Supreme Court reopens medical malpractice lawsuit despite dissenting justices

By Chandra Lye | Sep 16, 2018


TALLAHASSEE -- The Supreme Court of Florida overturned a trial court’s decision to dismiss a medical malpractice case involving the death of a young woman following the birth of her stillborn baby. 

A medical malpractice lawsuit was filed after the 20-year-old woman, Shunteria S. McIntyre, died a few days after giving birth to a stillborn child. However, the case was dismissed by the trial court because the court had decided “her presuit medical expert was not ‘qualified’ to provide a medical expert opinion under section 766.102, Florida Statutes,” according to the Supreme Court decision written by Justice Barbara Pariente.

The dispute was centered on the medical expert, Dr. Margaret M. Thompson, “who attested in a sworn affidavit that she was a board-certified obstetrician and gynecologist,” Justice Pariente noted. 

However, the defendants refuted her expertise as she had retired from practice in 2008 and was pursuing legal studies. 

“At the deposition, Dr. Thompson testified that from 2006 through her retirement from clinical practice in March 2008, she worked more than 50 hours per week as an obstetrician-gynecologist (OB-GYN) in her office and at a hospital. However, the Defendants continued questioning Dr. Thompson as to how she could attend law school while continuing to engage in full-time patient care,” the Supreme Court decision stated. 

“We first conclude that, because Dr. Thompson’s affidavit clearly demonstrated that she was qualified, and the Defendants did not present any evidence to refute those qualifications, the trial court should not have permitted a deposition of Dr. Thompson. 

"Dr. Thompson had been an OB-GYN for over three decades. While the Defendants attempted to challenge the veracity of Dr. Thompson’s assertions that she was practicing in her field of medicine while attending law school, an issue that would have been impeachment on a collateral matter, they presented no evidence demonstrating that these assertions were false. Additionally, we conclude that the trial court abused its discretion in dismissing Morris’s medical malpractice action under section 766.205(2) without finding that Morris’s actions prejudiced the Defendants,” Justice Pariente wrote in her decision, which Justices Fred Lewis, Peggy Quince and Jorge Labarga concurred.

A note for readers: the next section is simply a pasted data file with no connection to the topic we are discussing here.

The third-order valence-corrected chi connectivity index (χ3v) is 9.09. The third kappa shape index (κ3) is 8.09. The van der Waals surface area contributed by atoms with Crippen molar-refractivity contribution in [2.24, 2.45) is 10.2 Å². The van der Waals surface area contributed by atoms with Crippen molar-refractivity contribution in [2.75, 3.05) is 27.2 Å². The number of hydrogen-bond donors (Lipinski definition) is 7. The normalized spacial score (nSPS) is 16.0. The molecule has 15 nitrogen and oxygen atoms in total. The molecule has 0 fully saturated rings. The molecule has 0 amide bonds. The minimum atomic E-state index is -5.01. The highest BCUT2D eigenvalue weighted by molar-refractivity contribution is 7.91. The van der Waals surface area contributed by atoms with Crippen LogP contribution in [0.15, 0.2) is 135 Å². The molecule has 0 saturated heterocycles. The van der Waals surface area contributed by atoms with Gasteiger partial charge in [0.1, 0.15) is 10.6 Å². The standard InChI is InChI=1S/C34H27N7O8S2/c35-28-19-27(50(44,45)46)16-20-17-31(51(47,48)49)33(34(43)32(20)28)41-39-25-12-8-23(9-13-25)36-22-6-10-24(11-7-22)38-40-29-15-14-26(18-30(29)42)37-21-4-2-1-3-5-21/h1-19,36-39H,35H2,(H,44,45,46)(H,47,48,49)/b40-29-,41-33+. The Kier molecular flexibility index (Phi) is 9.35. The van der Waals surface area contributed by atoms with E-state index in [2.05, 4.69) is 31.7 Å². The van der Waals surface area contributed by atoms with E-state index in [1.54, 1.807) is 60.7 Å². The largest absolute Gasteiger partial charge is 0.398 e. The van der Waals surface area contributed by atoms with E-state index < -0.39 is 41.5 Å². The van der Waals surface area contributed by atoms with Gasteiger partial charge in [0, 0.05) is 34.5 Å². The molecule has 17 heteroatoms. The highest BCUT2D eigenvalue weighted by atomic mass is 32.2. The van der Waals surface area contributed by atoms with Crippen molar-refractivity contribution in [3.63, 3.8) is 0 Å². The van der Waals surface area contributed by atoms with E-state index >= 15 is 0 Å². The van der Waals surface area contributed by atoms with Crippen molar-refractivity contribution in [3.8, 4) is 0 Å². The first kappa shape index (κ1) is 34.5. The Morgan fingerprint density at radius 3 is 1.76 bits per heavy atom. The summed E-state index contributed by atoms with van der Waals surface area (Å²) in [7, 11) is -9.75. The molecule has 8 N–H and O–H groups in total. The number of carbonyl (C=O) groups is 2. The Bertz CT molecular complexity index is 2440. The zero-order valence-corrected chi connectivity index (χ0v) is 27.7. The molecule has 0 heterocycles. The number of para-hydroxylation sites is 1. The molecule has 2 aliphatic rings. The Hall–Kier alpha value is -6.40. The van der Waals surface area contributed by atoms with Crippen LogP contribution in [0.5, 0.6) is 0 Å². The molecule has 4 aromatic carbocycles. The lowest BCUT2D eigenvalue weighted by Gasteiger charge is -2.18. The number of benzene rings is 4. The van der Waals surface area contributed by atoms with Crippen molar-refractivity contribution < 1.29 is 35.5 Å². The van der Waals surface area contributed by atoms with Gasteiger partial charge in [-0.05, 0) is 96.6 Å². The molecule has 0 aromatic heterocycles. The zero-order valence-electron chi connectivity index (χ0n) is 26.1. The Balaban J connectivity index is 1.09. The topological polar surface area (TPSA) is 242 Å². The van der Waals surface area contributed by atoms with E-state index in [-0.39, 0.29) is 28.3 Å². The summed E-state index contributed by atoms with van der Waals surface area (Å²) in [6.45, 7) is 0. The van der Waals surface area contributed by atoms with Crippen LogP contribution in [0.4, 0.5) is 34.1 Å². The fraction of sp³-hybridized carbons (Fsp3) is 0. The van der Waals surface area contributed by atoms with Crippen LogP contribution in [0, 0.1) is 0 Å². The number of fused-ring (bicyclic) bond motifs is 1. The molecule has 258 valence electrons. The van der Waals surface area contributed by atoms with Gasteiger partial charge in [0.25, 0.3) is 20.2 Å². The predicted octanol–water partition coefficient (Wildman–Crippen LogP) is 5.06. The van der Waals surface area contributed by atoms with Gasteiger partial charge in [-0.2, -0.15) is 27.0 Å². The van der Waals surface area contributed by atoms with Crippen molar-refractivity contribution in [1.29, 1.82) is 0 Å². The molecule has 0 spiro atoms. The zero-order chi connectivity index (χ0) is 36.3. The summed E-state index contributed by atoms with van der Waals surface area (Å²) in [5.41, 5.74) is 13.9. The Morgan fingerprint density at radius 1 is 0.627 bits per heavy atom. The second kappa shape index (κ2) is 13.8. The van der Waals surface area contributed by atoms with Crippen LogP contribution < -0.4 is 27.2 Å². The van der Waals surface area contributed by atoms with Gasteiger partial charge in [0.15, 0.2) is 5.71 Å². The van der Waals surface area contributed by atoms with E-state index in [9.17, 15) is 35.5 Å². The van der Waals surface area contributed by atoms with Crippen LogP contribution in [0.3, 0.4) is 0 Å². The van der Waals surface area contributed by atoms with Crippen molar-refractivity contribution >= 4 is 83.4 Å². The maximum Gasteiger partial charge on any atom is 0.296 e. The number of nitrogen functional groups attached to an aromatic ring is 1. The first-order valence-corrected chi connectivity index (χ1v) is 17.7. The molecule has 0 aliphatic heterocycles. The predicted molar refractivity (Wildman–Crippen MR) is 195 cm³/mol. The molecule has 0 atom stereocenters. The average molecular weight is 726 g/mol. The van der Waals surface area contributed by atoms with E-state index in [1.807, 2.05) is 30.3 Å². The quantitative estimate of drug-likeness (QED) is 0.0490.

Yet, three other justices, namely Chief Justice Charles Canady, Justice Ricky Polston and Justice Alan Lawson disagreed.

“In this case involving a medical specialty, Dr. Thompson at the time she executed the affidavit was required to: (1) be duly and regularly engaged in the practice of the profession; and (2) ‘[h]ave devoted professional time during the 3 years immediately preceding the’ alleged malpractice to one of the three categories of professional activities listed in section 766.102(5)(a)2.—under the facts presented here, to ‘[t]he active clinical practice of” OB/GYN. 8 Nothing in Dr. Thompson’s affidavit or in the rest of the record supports the conclusion that she was ‘duly and regularly engaged’ in the practice of the profession at the time she executed the affidavit in 2011,” Chief Justice Charles Canady wrote in his discention. 

“Although the plaintiff’s purported presuit ‘medical expert’—Dr. Thompson—appears to have enjoyed a lengthy career as an OB/GYN, she did not meet the statutory qualifications for a medical expert,’ given that she was not ‘duly and regularly engaged’ in the practice of the profession at the time she executed the presuit affidavit,” he added. 

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